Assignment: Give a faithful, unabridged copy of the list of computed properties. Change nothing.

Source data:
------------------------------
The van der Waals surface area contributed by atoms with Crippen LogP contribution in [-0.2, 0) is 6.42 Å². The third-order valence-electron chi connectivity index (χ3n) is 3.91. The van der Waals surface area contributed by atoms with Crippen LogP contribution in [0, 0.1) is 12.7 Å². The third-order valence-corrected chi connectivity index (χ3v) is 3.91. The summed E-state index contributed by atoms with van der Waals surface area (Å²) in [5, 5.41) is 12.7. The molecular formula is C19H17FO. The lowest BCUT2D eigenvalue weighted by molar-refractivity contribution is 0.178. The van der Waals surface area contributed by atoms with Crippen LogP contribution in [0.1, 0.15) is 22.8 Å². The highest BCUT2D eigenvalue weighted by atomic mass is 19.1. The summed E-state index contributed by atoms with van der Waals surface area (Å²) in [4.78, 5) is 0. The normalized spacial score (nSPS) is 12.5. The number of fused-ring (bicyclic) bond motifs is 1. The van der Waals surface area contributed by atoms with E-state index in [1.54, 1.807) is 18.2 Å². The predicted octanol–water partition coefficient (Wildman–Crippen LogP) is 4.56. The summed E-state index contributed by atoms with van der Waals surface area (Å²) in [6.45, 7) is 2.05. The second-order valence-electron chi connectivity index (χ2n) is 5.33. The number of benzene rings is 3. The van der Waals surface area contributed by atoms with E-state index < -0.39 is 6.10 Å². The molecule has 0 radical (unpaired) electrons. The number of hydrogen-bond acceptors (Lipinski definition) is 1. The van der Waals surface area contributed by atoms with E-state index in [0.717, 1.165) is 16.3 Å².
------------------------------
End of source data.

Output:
The van der Waals surface area contributed by atoms with Crippen LogP contribution in [-0.2, 0) is 6.42 Å². The third-order valence-electron chi connectivity index (χ3n) is 3.91. The van der Waals surface area contributed by atoms with Crippen LogP contribution in [0, 0.1) is 12.7 Å². The third-order valence-corrected chi connectivity index (χ3v) is 3.91. The summed E-state index contributed by atoms with van der Waals surface area (Å²) in [5, 5.41) is 12.7. The molecular formula is C19H17FO. The lowest BCUT2D eigenvalue weighted by molar-refractivity contribution is 0.178. The van der Waals surface area contributed by atoms with Crippen LogP contribution in [0.1, 0.15) is 22.8 Å². The highest BCUT2D eigenvalue weighted by atomic mass is 19.1. The summed E-state index contributed by atoms with van der Waals surface area (Å²) in [4.78, 5) is 0. The normalized spacial score (nSPS) is 12.5. The number of fused-ring (bicyclic) bond motifs is 1. The van der Waals surface area contributed by atoms with E-state index in [1.54, 1.807) is 18.2 Å². The predicted octanol–water partition coefficient (Wildman–Crippen LogP) is 4.56. The summed E-state index contributed by atoms with van der Waals surface area (Å²) in [6.45, 7) is 2.05. The second-order valence-electron chi connectivity index (χ2n) is 5.33. The number of benzene rings is 3. The van der Waals surface area contributed by atoms with E-state index < -0.39 is 6.10 Å². The molecule has 0 radical (unpaired) electrons. The number of hydrogen-bond acceptors (Lipinski definition) is 1. The van der Waals surface area contributed by atoms with E-state index in [0.717, 1.165) is 16.3 Å².